Crushing the Right As It Tried to Unite

By Jamie Stiehm

August 15, 2018 4 min read

WASHINGTON — I went down to the demonstration as a summer storm gathered in Lafayette Park, the seven-acre square facing the White House. It turned out the opposite of what I expected.

It was the one-year mark since the August 2017 deadly race riot in Charlottesville, Virginia, where one young woman lost her life. The exact same "Unite the Right" angry white supremacist crowd was coming to town to, you know, celebrate the anniversary.

So the city braced for the onslaught of "very fine people," as President Trump described both sides in the Charlottesville street scenes. When he defiantly uttered those words, his presidency took a wrong turn that could never be righted, so to speak.

The late Heather Heyer, a counterprotester, had died under a speeding car (in reverse) in a sea of hate, blood and skin under the Virginia sun. The Charlottesville police, woefully unprepared, did nothing to protect her and the brave band of counterprotesters from harm. And it got vicious very fast while the authorities watched.

Charlottesville, a university town, was shattered, and is still picking up the pieces. Nothing like that was supposed to happen there.

On our day, the summer storm was more sky than earth. A hard rain started falling almost on cue for our visitors, led by Jason Kessler, to stage their little rally. I was told by friends to wear a helmet, goggles, even Kevlar by an Army pal. I was advised not to go at all, but I couldn't stay home.

Scores, hundreds, thousands of people massed in a huddle, wielding signs, exuding a vibe of strange peaceful anger. Everyone I saw pouring into the park came to drown out Kessler's shouts. We were kept separate from them, white male supremacists, by a heavy blue line of police, a line nobody crossed.

The cops' body language: Don't even think about it, bro.

"I'm glad to see people of all colors and kinds, shapes and sizes," a woman said to me.

The assembly could not be typecast. It was more than aging hippies who knew what to do from the '60s. There were plenty of young people, hipsters on bicycles, families of all ages. Washington, about half white and half black, is a more diverse place than most know. The signs spoke loudly of hate having nowhere to go here. Some remembered Heather.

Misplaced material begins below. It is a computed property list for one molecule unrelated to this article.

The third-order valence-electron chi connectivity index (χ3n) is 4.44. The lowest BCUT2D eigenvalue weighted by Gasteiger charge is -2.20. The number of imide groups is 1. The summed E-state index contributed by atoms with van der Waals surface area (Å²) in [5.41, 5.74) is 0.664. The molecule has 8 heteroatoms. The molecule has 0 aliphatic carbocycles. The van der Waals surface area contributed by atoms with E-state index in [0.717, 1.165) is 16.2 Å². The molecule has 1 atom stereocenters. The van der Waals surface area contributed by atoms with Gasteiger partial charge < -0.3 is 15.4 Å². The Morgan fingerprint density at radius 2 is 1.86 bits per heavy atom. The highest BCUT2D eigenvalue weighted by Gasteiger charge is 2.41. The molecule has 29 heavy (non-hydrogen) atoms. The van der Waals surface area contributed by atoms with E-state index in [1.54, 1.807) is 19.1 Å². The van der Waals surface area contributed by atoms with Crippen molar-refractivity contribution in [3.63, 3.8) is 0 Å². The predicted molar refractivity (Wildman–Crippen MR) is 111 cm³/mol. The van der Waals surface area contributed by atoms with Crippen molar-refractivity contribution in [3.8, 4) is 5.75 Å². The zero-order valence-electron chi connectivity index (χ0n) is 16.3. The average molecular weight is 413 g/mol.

Then it dawned on me, under our umbrellas. We couldn't see or hear Kessler's rally near the equestrian statue of Andrew Jackson. Why? Because far from having 400 of his ilk marching in the streets, "fewer than 40 turned out," The Washington Post reported. Were they scared of being shamed? What a humiliating rout.

Not even Trump was home to host the "very fine people."

President Jackson in bronze reminded me of the first race riot that happened here, in August 1835. Jackson was president. Mob violence rose sharply under his watch. The old general hated "mob-law," always race-related, but had no sympathy for slaves or free people of color.

Turning to leave, I ran into a circle of Friends — also known as Quakers. As part of the counterprotest, they were holding a meeting for worship right there in the square — in silence, and anyone could speak if moved by the spirit. A Navy chaplain was among the group. They invited me to join them at the meetinghouse for supper. The lentil soup was excellent, and so was the company. I am always happy to be among Friends.

Quakers are pacifists, and among America's first slave abolitionists, who organized in 1833.

The day after Trump became president, a grand old civil rights leader told me to beware of "Confederates" all over again.

America progresses, but fitfully.

But there was room to feel good. The "right" side won the day.

To find out more about Jamie Stiehm and other Creators Syndicate columnists and cartoonists, visit the website Creators.com.

Image courtesy of Jordan Uhl 

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